New Delhi: Serotonin is a chemical substance that relays information from one part of the brain to another, and is known to play a key role in a number of functions ranging from sleep to social behaviour.
Now, Indian scientists have helped discover that serotonin boosts energy production in brain cells and helps them survive better under stress. This new knowledge can potentially be used to develop anti-stress drugs in the future.
The study, by scientists at the Tata Institute of Fundamental Research (TIFR), Mumbai, found that the neurotransmitter boosts the number of mitochondria in brain cells. Mitochondria generate energy in brain cells and help them execute cellular functions, including deal with stress.
In addition, serotonin also increases the amount of energy that mitochondria produce.
Serotonin mediates it's mitochondrial effects via the 5-HT2A receptor and requires the metabolic sensor, sirtuin, Sirt1 to drive an increase mitochondrial numbers and function @5HT_Society pic.twitter.com/tMCO6lep5u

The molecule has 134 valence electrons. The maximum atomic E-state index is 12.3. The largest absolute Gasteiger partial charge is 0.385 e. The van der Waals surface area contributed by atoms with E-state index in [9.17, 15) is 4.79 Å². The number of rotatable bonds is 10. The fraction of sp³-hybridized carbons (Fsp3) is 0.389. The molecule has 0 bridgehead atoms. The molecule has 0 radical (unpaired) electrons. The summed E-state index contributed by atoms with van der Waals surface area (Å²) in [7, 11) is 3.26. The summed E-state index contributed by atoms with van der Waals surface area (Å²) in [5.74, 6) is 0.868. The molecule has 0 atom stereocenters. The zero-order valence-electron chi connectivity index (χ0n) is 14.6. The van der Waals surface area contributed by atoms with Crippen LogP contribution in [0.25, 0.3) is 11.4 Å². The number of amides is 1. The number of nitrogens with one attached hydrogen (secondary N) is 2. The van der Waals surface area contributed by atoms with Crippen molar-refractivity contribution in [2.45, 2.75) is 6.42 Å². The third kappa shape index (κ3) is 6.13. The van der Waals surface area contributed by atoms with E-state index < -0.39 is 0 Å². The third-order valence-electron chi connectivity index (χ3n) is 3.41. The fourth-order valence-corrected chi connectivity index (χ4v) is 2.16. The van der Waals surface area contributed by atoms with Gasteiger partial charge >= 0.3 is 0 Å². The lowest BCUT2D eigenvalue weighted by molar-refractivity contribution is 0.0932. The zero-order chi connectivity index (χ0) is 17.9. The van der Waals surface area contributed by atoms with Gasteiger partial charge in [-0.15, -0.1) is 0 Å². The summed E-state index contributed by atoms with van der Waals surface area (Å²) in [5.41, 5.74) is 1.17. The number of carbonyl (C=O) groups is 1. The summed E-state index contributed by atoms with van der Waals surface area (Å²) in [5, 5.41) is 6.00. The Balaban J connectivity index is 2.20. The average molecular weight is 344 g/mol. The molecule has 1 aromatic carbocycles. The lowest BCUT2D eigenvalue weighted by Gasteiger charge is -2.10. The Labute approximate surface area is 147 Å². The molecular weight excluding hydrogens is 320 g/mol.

— Vidita Vaidya (@ViditaVaidya) May 10, 2019
According to the study’s authors, that serotonin could regulate neuronal energetics wasn’t known before. Two groups of researchers, each led by Vidita Vaidya and Ullas Kolthur-Seetharam, performed the experiments. Their findings were published in the journal Proceedings of the National Academy of Sciences on May 8.
They also unraveled the mechanism through which serotonin boosts energy levels: when serotonin helps produce new mitochondria in neurons, the process is accompanied by increased cellular respiration as well as quantities of adenosine triphosphate, better known as ATP.
These effects of serotonin involve the serotonin2A receptor and SIRT1 and PGC-1a, the master regulators of mitochondrial generation.
“Our study has uncovered an unprecedented role of serotonin in energy production in neurons, directly impacting how neurons handle stress,” the researchers noted. “The study has also identified novel therapeutic targets for the treatment of neurodegenerative and psychiatric disorders.”
Further, it provides new evidence that serotonin can directly influence neuronal power-plants and thus influence the way neurons deal with stress. Thus far, this aspect has only been studied in laboratory animals.
The research team included scientists from TIFR, the University of Buenos Aires, Argentina; Columbia University, New York; and from the Kasturba Health Society, Mumbai.